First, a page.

Most of the time I assume myself to be a person falling into the same category Churchill found himself in when dealing with people he didn’t like: “He has all of the virtues I dislike and none of the vices I admire.” People rub me the wrong way, and they will continue to do so until the day I die. But at least I try to keep an eye on my own prejudices; that someone rubs me the wrong way might not be a problem with the other person, but a problem with me. Maybe a person’s loudmouthed, snap-to-judgment personality isn’t truly something to despise, rather a facet of their person-hood that deserves all the tolerance and respect as their annoying but harmless mannerisms and inability to manage a working relationship with personal hygiene. A person may be annoying, grating, and obnoxious, but that hardly makes them evil. Thus it makes it even more difficult when, in dealing with a person, that deep unease takes over and, without calculated judgment or malicious intent on my part, I realize that, yes, this person is truly and unmistakably nuts.
What makes this even more difficult is when I come to know a person, have some real understanding of their character, and then I see that most of what they emanate through the grating obnoxiousness is a real and willful striving toward a notion of greatness that lacks a basis in reality. Great a man as he was, for example, Steve Jobs was a bona fide jerk toward those he worked with and who worked for him: he always lived as though he were some exceptional person to whom the rules did not apply. He would park in handicapped spaces because he felt like it; he would be unrestrained and particularly harsh in his criticisms of others. I do not mean to defame an otherwise good man who made real contributions to the world–what I mean to say is that our notions of greatness can become so inhuman, so draconian, and so self-centered that we lose sight of the real importance of life itself.
Contrast this pragmatic, one-dimensional view of greatness with the teachings of Catholic morality and spirituality. If we can put them side-by-side, we can see many similarities and differences, but the most foundational difference between our notions of greatness lies in the places of both charity and humility: the foundation and the keystone of the whole structure, respectively.
Humility and charity. Great men have feared very little, except these two things. Caesar could have embodied all of the great virtues of prudence, temperance, justice, and fortitude, but when reminded that he too was a mere mortal prone to mistakes, he lashed out in fury. When the face of charity looked him in the eye and hinted at some sort of reality beyond politics, pragmatics, and power, he had it crucified, and hasn’t stopped since. How delightfully humorous it is, that the humility of a child is enough to make a great man lose himself in fear; how deliciously ironic that the love of a saint can make such “greatness” retreat to the bowels of Hell. No, this is not greatness at all–greatness refuses to associate itself with the petty trifles of the world and the stifling limitations one puts on oneself. If ego, slavery to one’s own opinions (and by extension, enslaving others to your own opinions), fretting over having one’s own way, and treating others as mere accessories in achieving your own vision, goals, and dreams don’t count as petty trifles and stifling limitations, then there’s no such thing as a petty trifle or stifling limitation.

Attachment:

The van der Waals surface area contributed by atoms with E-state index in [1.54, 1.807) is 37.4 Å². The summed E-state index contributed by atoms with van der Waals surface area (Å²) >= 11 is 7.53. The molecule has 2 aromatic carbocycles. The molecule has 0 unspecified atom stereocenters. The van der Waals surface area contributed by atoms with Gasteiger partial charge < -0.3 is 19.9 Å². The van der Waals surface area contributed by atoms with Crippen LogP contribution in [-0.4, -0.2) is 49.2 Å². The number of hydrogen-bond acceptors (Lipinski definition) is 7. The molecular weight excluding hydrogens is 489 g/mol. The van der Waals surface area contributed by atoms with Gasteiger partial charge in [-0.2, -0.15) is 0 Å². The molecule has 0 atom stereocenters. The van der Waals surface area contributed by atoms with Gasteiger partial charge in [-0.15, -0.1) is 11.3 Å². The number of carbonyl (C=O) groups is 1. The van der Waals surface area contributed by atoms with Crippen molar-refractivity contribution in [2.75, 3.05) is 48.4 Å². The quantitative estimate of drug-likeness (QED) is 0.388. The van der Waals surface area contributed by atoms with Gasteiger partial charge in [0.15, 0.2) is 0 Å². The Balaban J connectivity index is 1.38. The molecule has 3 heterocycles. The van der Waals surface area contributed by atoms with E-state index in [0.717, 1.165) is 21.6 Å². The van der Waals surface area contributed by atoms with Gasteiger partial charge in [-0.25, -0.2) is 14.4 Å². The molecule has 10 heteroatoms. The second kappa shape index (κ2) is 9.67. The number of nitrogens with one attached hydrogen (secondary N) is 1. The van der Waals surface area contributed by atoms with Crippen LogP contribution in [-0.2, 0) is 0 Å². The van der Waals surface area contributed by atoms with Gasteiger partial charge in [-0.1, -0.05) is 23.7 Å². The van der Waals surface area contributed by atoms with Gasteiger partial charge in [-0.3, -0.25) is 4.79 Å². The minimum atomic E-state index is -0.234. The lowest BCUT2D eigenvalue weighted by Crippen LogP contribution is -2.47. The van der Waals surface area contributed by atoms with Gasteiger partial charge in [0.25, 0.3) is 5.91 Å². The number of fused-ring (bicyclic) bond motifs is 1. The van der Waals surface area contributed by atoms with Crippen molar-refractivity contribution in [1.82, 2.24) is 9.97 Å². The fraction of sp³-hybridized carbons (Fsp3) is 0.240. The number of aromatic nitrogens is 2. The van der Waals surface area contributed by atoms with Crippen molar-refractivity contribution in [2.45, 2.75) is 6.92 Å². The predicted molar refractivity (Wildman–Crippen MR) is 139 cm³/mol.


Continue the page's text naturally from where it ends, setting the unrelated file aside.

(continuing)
The Christian call to greatness raises us up out of this one-dimensional and inhumanly pragmatic view of greatness and into something truly great, based on Truth and Charity. It calls us to recover the essence of our human nature and to fulfill it. Without humility we can’t know the truth of our nature; without charity, we can’t use it to aspire to anything. Any substitution to either of these is false and will lead to frustration, fruitlessness, and futility.
Humility means that we base our understanding of our nature and worth on what is authentic and true. That means that we do not base our worth on our work or achievements, but on the fundamental openness we have to God and to each other. Nothing else matters.
I find it telling that all the qualities that we associate with an ugliness of person all have to do with an overreaching ego, with a preoccupation with self and an exaltation of one’s own personality. The more you strive for greatness, the more you are to surely lose it, unless you first start by striving for humility.
Do you wish to be great? Then begin by being. Do you desire to construct a vast and lofty fabric? Think first about the foundations of humility. The higher your structure is to be, the deeper must be its foundation. — St. Augustine
[author] [author_image timthumb=’on’]http://www.ignitumtoday.com/wp-content/uploads/2011/08/DSCN0288.jpg[/author_image] [author_info]Nathan Kennedy is a 25-year old student living in Amarillo, Texas, who converted to the Catholic Church in 2008. He is currently involved in vocational discernment to the religious life, and his hobbies include music composition, reading science fiction, spending time outdoors, and learning biology. His website isSinging in the Shower.[/author_info] [/author]